Daring to believe in a crucified and risen Savior is not easy, and never has been. Let us note well the cost of discipleship in following Christ that we learn from today’s first reading (Acts 5:12-32) and Epistle (Revelation 1:4-18). In that first reading, the apostles are arrested and put into prison for proclaiming Jesus; they are commanded by the religious leaders in Jerusalem not to do so. “But Peter and the apostles answered, ‘We must obey God rather than any human authority’” (Acts 5:29). Filled with the Spirit and bound by conscience, they are captive to Christ, and cannot but speak of what they have seen and heard (Acts 4:20). In the Epistle, John shares that he was exiled “… on account of the word of God and the testimony of Jesus” (Revelation 1:9). He was on the island of Patmos, a tiny island in the Aegean Sea which you can still visit today. Today it is a beautiful place of flowers and rocks – a tourist destination surrounded by a blue sea. In John’s day, Patmos was a dreaded island prison, sort of like Alcatraz. People went to Patmos, but they never came back; it was the place where political troublemakers were sent. And in the midst of his exile, while John was “in the Spirit on the Lord’s day” (Revelation 1:10), that same crucified and risen Lord Jesus Christ appeared to him, giving him a vision to strengthen and sustain his persecuted followers. “Fear not, I am the first and the last, and the living one. I died, and behold I am alive forevermore, and I have the keys of Death and Hades” (Revelation 1:17b-18). How Christ’s people have dared to believe in the midst of trial and tribulation!

We may not face out-and-out persecution as those first apostles did, but daring to believe in Jesus can still be risky business and a real challenge for modern-day disciples. On Easter Sunday, I was talking with a member who shared that a good friend had recently commented: “Christianity is the stupidest thing I’ve ever heard of. It’s absolutely ridiculous.” This member shared that the person who said this really is a good friend, and that they can talk on a raw level without hurting each other’s feelings. All of this may, by God’s almighty power, open the door for heartfelt witnessing. Our cynical and distrustful culture prizes doubt more than certainty, and this spills over into the life of the child of God. There is something of Thomas in all of us: harboring doubt and suspicion, stubbornly refusing to believe in that crucified and risen Christ until all of our criteria has been met. Jesus does not praise Thomas for this, even after he exclaims: “My Lord and my God!” (John 20:28). No, Jesus tells him: “Have you believed because you have seen me? Blessed are those who have not seen and yet have believed” (John 20:29). My friends, Jesus is talking about us! He calls we who have not seen and yet believe “blessed.” Daring to believe, we are blessed because we walk by faith, not by sight.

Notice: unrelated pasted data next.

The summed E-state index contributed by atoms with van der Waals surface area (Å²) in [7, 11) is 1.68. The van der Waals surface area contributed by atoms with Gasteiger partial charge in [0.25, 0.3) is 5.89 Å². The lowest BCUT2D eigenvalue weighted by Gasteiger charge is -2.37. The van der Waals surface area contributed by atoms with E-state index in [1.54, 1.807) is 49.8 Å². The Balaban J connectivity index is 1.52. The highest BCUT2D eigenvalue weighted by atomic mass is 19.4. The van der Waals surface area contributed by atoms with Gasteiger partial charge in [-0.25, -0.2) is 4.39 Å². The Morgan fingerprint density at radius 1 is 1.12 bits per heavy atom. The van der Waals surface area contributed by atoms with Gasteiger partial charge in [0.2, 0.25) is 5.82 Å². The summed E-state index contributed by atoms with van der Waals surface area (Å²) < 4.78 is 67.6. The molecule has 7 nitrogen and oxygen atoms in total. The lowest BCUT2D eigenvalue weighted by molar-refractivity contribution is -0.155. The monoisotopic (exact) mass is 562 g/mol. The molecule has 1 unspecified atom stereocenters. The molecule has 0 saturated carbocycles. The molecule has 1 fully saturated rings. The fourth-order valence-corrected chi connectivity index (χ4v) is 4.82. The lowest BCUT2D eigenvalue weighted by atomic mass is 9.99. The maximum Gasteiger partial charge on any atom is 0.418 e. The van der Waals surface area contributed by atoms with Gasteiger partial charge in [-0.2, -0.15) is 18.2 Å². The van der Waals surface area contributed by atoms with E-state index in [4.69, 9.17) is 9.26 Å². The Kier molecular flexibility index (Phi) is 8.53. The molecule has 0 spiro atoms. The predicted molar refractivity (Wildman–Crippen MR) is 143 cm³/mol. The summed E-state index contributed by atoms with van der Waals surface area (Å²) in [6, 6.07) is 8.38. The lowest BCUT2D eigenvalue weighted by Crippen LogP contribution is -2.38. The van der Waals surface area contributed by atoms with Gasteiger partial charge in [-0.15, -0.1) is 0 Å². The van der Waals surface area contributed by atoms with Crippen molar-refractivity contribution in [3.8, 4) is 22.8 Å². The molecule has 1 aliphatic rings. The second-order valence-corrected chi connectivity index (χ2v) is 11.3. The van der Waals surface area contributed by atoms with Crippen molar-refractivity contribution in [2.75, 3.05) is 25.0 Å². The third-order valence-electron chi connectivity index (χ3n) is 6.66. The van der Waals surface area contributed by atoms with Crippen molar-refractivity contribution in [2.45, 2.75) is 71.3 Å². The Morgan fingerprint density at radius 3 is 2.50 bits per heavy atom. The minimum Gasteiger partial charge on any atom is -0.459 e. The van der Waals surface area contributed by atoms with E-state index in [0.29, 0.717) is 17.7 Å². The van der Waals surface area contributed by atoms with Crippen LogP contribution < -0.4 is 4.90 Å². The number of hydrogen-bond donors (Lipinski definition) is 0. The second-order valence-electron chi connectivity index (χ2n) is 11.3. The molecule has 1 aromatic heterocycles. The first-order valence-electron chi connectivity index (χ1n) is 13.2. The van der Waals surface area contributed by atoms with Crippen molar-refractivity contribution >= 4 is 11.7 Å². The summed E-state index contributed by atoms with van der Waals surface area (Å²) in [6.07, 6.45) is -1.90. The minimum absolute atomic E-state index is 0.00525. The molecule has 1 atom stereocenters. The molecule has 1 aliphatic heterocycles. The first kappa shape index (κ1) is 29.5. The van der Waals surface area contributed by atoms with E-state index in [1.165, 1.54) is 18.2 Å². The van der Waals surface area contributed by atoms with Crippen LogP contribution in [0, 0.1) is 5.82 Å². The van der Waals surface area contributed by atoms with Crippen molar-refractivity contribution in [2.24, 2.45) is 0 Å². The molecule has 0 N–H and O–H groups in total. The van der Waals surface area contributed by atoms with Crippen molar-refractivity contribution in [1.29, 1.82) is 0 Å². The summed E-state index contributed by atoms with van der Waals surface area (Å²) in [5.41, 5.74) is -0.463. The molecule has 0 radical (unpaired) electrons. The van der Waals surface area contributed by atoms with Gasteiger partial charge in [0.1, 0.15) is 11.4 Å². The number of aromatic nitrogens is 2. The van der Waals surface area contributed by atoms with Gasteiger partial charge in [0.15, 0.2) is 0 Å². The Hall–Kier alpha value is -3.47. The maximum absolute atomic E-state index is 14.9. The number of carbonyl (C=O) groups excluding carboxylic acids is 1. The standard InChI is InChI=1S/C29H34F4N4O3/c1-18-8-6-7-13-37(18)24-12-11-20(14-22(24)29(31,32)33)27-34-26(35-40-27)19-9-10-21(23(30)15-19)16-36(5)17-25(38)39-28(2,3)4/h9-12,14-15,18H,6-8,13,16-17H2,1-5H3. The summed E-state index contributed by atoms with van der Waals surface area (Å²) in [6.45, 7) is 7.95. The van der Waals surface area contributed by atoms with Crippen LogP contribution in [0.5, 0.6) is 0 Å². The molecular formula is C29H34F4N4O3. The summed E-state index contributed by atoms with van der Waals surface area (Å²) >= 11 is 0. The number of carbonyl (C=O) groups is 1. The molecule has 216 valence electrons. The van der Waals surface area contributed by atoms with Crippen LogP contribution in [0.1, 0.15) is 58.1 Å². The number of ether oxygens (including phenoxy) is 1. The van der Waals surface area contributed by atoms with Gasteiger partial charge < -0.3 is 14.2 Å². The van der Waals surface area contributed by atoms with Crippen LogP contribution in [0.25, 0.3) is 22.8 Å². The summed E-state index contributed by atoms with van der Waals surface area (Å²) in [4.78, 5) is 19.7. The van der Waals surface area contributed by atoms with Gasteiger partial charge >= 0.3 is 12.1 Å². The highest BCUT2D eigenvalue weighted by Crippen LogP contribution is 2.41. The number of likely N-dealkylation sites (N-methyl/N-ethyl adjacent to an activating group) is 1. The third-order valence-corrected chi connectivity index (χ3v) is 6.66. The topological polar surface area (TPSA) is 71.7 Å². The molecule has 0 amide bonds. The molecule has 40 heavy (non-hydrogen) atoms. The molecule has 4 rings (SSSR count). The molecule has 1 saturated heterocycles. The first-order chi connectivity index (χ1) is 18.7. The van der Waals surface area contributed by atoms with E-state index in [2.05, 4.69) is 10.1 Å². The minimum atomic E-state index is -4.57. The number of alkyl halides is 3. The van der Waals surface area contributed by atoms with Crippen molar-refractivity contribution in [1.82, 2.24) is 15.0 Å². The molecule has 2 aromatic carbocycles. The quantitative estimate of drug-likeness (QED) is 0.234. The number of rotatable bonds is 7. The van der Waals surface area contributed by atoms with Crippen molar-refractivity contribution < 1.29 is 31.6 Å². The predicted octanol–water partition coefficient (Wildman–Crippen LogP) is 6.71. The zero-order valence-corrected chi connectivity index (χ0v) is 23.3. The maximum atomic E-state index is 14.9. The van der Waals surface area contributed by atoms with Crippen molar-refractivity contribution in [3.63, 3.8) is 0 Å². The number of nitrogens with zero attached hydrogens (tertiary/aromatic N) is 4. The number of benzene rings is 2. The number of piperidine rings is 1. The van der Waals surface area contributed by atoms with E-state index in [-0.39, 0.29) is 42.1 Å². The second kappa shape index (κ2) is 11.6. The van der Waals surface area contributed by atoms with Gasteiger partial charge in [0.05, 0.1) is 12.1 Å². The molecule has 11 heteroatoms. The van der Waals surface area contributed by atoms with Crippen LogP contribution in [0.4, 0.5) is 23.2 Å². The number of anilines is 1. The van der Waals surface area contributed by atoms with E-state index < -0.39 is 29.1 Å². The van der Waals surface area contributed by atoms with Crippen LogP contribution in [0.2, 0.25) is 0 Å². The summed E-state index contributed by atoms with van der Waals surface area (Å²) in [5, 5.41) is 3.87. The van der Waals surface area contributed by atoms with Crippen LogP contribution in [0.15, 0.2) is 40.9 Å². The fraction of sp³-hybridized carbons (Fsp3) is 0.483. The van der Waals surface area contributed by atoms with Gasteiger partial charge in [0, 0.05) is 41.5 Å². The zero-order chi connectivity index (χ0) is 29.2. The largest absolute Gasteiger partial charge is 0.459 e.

Those nail-pierced hands of Jesus still reach out to us today, just as they did to Thomas and those first disciples. The marks of Jesus’ suffering and death upon the cross, where he paid the price of our forgiveness and salvation, are still visible in his resurrected and glorified body. With John, we too fall at his feet to worship him who died and is alive forevermore, the One who lives and reigns to all eternity. Despite what the world around us may think or say, we dare to believe in Jesus. And where does this take us, this daring to believe? As John’s Gospel for today closes: “Now Jesus did many other signs in the presence of his disciples, which are not written in this book; but these are written so that you may believe that Jesus is the Christ, the Son of God, and that by believing you may have life in his name” (John 20:30-31). Life in his name – life which begins now and continues through all eternity.

Christ is risen! He is risen indeed! Alleluia! Amen.